180701 – Outside the Box

Yr B ~ Pentecost 6 ~ 1 Sam 17

Q: Why was Goliath so surprised when David hit him with a slingshot?
A: The thought had never entered his head before.outside-box

David and Goliath is one of those stories that’s so well known that it’s completely transcended the confines of the scriptures and has become an icon – it gets trotted out every time a smaller force is pitted against a larger force, and the smaller force wins.
You hear it in business when an upstart little software company tries to take on the Goliath of Microsoft.
You hear it in sports when an unlikely, vastly over-performing team finds itself in a championship game against an overwhelming favourite.

But, as is often the case, when a Bible story gets extracted from its context we lose what the story is really about.
David and Goliath is not a story about a little guy defeating a big guy – yeah, that’s what happens in the course of the tale, but that’s not what the story’s about.
And it’s not a story about how we underestimate our youth – although we may well do that.
And it’s not even a story about how if God’s on your side you can overcome any obstacle – although that’s getting much closer to what the story is about.

What is it about then?
It’s a clash of paradigms – a clash that pits the belief that might is right – which was shared by both the Philistines and the Israelites – against a radically different understanding of power.
Both the Philistines and the Israelites operated under the same paradigm. They were standing face to face with their armies assembled ready to fight a war.

Of course a big army needed to fight another big army – that’s the way it works – that’s the way we’ve always done it! And in some places the idea that a single champion would fight for the entire army was common. Two opposing forces – toe to toe – locked into a mindset that dictated how they had to act in that situation. Trapped in a cycle that had no end – until…someone offers a different way to look at the world.

The message of the “David and Goliath” story isn’t that little guys can do big things – it’s that God’s paradigm is better than ours. David represents the new paradigm – God’s way. It wasn’t that the Israelites didn’t know about it – of course they knew about it – they found out the same way David did – it was taught through their religion. The difference was that for David it was a present reality. For David, God wasn’t just “out there” – God was “in here.” God wasn’t the all-powerful deity that you called on when your army needed a boost – God was the ever-present Spirit that lived inside of him.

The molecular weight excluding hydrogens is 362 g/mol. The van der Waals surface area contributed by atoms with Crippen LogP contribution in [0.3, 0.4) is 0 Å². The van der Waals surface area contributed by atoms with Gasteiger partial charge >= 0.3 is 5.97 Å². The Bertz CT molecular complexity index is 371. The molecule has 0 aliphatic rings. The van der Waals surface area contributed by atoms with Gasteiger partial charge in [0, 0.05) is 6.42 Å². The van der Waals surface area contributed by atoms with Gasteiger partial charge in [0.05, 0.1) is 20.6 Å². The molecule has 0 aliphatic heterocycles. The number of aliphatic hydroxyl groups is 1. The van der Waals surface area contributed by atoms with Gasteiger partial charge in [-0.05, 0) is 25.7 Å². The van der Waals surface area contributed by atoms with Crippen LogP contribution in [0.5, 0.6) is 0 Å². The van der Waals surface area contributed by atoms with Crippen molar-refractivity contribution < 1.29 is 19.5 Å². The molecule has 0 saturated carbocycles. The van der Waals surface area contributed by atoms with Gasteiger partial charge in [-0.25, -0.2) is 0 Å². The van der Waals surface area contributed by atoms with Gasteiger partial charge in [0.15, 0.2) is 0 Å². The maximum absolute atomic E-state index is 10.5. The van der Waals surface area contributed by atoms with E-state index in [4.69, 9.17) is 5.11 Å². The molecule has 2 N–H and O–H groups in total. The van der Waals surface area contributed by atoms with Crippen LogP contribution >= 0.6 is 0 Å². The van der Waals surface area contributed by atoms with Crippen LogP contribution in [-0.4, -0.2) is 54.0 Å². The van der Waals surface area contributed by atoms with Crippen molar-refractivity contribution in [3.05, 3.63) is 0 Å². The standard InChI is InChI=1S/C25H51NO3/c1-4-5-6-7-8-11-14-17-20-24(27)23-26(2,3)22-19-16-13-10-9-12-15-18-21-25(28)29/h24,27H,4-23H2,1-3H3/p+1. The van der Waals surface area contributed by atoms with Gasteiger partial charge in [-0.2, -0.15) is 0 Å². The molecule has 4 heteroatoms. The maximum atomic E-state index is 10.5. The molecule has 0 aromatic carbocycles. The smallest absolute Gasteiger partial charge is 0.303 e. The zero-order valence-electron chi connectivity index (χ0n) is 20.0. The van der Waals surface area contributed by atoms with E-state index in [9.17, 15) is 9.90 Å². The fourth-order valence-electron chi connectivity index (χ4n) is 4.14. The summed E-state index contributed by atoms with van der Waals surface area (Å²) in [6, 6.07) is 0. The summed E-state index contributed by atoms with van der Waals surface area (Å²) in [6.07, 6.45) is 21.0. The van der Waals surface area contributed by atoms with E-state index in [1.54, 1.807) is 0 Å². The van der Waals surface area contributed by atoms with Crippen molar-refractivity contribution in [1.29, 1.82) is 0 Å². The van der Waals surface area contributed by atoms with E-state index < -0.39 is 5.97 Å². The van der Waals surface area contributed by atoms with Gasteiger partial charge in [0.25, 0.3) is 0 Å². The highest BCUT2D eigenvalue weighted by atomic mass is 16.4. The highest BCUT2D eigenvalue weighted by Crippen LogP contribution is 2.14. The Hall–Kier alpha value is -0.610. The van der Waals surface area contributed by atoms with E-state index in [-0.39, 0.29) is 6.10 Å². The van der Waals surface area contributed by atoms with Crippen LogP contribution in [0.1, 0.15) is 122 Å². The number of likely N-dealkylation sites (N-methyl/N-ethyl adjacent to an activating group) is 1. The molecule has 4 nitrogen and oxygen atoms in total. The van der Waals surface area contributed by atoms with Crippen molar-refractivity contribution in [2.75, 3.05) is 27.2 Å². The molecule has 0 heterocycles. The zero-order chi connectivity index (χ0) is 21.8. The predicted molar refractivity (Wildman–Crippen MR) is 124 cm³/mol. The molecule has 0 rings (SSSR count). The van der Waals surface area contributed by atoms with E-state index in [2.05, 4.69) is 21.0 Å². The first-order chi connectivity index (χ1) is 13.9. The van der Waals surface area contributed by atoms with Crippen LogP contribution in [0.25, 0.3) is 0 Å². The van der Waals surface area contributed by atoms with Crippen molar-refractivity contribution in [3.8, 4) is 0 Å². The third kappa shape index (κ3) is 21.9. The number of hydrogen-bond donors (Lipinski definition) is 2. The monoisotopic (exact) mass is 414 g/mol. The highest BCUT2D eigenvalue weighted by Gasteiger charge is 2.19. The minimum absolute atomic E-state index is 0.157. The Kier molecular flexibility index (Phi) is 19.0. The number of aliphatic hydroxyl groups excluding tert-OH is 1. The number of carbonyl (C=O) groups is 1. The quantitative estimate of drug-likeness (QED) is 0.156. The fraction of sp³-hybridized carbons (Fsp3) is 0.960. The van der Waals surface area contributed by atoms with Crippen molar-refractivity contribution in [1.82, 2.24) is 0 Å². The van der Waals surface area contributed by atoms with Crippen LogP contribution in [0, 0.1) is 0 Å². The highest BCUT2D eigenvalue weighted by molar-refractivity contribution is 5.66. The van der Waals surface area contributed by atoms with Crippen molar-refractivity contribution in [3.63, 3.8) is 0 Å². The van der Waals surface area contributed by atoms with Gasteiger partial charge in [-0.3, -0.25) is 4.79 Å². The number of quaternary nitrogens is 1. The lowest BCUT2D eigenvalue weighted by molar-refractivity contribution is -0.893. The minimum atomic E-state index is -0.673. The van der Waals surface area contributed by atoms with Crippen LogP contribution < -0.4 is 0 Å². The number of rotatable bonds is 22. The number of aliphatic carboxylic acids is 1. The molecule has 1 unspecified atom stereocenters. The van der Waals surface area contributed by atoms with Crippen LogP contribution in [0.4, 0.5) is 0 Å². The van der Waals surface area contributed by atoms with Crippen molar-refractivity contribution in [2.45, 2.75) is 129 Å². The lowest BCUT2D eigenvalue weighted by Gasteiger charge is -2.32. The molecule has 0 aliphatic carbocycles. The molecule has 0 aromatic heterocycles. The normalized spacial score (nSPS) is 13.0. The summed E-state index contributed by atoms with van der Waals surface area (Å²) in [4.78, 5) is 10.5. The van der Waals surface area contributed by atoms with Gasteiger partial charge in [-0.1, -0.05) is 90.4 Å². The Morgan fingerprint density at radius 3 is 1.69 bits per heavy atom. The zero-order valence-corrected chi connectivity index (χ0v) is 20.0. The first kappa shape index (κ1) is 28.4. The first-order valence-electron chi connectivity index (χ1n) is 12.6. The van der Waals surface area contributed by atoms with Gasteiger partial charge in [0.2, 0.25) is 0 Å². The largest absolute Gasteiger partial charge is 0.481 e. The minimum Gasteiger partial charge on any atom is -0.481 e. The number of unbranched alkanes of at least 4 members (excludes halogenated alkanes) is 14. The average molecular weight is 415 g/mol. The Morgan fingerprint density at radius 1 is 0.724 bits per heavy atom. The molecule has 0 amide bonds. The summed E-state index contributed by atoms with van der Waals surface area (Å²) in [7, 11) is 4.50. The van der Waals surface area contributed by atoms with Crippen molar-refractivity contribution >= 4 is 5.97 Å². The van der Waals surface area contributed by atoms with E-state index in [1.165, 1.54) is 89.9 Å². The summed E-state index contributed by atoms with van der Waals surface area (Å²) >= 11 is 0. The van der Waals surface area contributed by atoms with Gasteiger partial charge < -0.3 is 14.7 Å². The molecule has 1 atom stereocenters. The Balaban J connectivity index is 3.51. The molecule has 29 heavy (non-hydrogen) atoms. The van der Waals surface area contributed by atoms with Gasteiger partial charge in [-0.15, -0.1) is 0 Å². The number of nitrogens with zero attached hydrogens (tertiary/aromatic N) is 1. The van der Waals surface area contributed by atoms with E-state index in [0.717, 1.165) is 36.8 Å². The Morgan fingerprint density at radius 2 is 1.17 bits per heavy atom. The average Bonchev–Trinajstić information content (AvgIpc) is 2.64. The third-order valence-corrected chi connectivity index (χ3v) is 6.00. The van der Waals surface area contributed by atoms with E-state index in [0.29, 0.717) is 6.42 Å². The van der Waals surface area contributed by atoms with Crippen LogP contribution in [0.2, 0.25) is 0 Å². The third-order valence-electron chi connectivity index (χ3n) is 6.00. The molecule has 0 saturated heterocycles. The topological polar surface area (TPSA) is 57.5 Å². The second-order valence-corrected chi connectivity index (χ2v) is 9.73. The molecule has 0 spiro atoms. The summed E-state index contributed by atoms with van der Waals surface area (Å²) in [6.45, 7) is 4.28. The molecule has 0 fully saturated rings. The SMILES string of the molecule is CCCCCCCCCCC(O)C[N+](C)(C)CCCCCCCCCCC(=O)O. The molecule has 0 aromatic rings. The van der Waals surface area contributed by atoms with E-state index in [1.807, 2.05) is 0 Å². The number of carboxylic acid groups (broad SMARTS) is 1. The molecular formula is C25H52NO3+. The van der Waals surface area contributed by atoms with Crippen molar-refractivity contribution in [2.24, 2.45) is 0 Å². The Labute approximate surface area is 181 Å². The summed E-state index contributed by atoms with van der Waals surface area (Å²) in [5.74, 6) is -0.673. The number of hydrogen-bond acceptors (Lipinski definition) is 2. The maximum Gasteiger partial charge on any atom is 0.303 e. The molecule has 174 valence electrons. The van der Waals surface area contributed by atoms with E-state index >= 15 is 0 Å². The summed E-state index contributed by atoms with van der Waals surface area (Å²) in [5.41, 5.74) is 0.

That’s a paradigm shift. It’s a transformation.
Let me show you a couple of things from this story that indicate it’s a transformation story.
In 1 Samuel 17:16 we hear “For forty days the Philistine came forward and took his stand, morning and evening.” That’s no accident. 40 days. That’s one of those highly symbolic numbers that instantly would have triggered references for the Jewish people who were told this story. 40 is the number of transformation. When something in the Bible is associated with a 40 it means something new and bold and holy is happening.

Goliath came out and challenged them for 40 days – morning and evening (40 days and 40 nights!) – like the flood and Noah and how the new covenant began – when God started afresh.
After the sealing of the covenant at Mt. Sinai, Moses is with God on the mountain for 40 days and 40 nights (Ex 24:18).
When the prophet Elijah is being pursued by Queen Jezebel, he flees for his life and travels 40 days and nights until he comes to the mountain of God at Horeb (Sinai) (1 Kgs 19:8).
The number also appears in the New Testament. Jesus is tempted in the desert for 40 days and nights; and his ascension to heaven occurs 40 days after the Resurrection (Acts 1:3).
It’s no accident that Goliath is there for 40 days – it’s a sign that a transformation is coming – a major God-sized paradigm shift.

Another clue that a transformation is coming is the way that the story takes such an unconventional twist. There’s no way that King Saul would ever agree to let David fight Goliath! It goes against all logic – because we all know what happens in real life…
But, when you’ve exhausted your own resources you’re ready to give the impossible a try.
What would make Saul actually agree to allow David to go? Desperation!
A youth wanders in to the King’s tent and offers to fight in the place of the frightened king. That’s human power being turned upside down. It’s a sign that God’s way is emerging in the story.

And I absolutely love verses 38 and 39. David tries on Saul’s armour so he can face Goliath –– but it doesn’t fit!
Do you get it? The armour doesn’t fit!
Not just physically, it’s the wrong paradigm.
The armour doesn’t fit.
The old paradigm – the old solutions – the common sense way to do things…doesn’t fit.

Then in verse 44 – “(Goliath) said to David, “Come to me, and I will give your flesh to the birds of the air and to the wild animals of the field.”

But David said to the Philistine, “You come to me with sword and spear and javelin; but I come to you in the name of the LORD of hosts, the God of the armies of Israel, whom you have defied.”

Do you see the clash of paradigms? Goliath says “come and fight” – and David responds “You come to me with sword and spear and javelin; but I come to you in the name of God.”
You come with weapons – I come with God.
You live by force – I live by faith.
It’s a different paradigm. Jesus said stuff like this all the time – “You have heard it said – but I say…”